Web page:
Investigators at UCSF, British Columbia, and Toronto studied the pattern and areas of brain injury on MRI at third day of life of children with infantile spasms following neonatal hypoxic-ischemic encephalopathy (H-IE). Among a cohort of 176 term newborns with H-IE, 8 (4.5%) developed infantile spasms (hypsarrhythmia in 5 or modified hypsarrhythmia in 3). Neonatal seizures occurred in 6 (75%) patients who developed infantile spasms and in 9 (56.3%) controls that did not. Patients with infantile spasms showed no significant differences in perinatal and neonatal course when compared with 16 controls without spasms. Development of infantile spasms after neonatal H-IE was significantly associated with basal ganglia/thalamus and total brain injury (p = 0.001), extent of cortical injury greater than 50% (p = 0.01), injury to the midbrain (p = 0.007) and hypothalamic abnormalities (p = 0.01). Infantile spasms were significantly associated with medically refractory epilepsy and moderate to severe developmental delay. Spasms were diagnosed at a median age of 3.5 months (range 2-9 months); and at 3 months of age or younger in half of the infantile spasm patients. [1]

COMMENTARY. Neonatal H-IE is a relatively common precursor of infantile spasms and hypsarrhythmia. Several studies have shown that the earlier the diagnosis of infantile spasms and treatment with ACTH, the better the response and prognosis [2, 3]. The MRI is of value in the early diagnosis of infantile spasms following H-IE. Injury to the basal ganglia/thalamus and total brain injury on the third day of life are significantly associated with infantile spasms and outcome, particularly in patients with extensive cortical injury and/or injury to the midbrain. Injury to the pons or medulla is not associated with development of infantile spasms [4].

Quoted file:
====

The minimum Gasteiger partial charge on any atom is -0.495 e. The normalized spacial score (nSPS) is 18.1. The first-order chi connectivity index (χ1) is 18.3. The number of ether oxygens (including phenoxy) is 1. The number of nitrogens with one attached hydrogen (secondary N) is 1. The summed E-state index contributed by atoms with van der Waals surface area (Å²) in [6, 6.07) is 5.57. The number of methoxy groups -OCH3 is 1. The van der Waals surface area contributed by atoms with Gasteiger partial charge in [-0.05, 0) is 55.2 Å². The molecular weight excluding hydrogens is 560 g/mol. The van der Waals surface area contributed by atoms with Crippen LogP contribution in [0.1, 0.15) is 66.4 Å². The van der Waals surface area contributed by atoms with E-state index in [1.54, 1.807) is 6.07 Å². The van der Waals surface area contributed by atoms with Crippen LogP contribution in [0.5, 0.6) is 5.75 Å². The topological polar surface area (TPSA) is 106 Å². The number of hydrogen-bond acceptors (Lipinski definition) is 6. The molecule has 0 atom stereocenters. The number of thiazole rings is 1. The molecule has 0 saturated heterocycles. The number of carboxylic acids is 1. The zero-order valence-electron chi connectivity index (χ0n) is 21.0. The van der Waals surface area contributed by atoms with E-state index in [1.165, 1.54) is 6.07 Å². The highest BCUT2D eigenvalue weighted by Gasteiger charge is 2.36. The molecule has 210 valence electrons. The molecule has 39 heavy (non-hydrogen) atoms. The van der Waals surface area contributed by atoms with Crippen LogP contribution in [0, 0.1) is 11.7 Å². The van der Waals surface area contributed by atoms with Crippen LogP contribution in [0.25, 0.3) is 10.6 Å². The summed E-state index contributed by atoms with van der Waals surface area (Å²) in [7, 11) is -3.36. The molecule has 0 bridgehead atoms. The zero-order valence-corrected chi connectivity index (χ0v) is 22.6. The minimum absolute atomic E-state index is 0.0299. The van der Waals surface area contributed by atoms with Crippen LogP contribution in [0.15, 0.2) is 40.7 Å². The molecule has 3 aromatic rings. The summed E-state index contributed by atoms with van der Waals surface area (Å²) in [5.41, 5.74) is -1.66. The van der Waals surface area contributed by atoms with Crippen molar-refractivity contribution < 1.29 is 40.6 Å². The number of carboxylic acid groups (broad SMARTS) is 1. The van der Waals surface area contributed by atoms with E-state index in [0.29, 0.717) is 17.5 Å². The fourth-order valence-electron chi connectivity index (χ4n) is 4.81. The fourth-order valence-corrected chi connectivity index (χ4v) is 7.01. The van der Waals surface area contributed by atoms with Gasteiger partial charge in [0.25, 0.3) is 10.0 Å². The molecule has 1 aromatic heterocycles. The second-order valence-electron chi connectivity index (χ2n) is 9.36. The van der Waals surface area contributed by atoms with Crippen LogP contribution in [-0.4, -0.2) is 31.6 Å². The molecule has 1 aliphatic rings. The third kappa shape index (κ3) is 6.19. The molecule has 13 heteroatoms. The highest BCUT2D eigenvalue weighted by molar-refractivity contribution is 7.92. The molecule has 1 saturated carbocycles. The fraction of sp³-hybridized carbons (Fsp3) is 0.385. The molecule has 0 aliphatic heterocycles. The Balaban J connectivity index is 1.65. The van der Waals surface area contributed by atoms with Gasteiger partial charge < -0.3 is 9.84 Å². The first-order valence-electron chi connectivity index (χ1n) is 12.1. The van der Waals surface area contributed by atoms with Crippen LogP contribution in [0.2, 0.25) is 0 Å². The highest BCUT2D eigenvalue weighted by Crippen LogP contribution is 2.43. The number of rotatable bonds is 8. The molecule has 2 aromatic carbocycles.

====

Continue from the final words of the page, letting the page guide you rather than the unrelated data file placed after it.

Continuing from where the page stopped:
The predictive value of the EEG during early infancy for later development of West syndrome in premature infants with cystic periventricular leukomalacia (PVL) is demonstrated in a study of 19 infants with EEGs recorded at 3 months of corrected age [5]. Paroxysmal discharges during early infancy are correlated with later development of West syndrome. Prolonged EEG depression at > 21 days of age in term and near-term infants with H-IE is a predictor of the later development of West syndrome [6].

In an ongoing investigation at Lurie Children's Hospital, Chicago, the predictive value of a pre-hypsarrhythmia pattern in serial EEGs during the first 6 months following H-IE is in progress, with a view to prevention of West syndrome by early administration of ACTH [Millichap JJ, prepublication observations].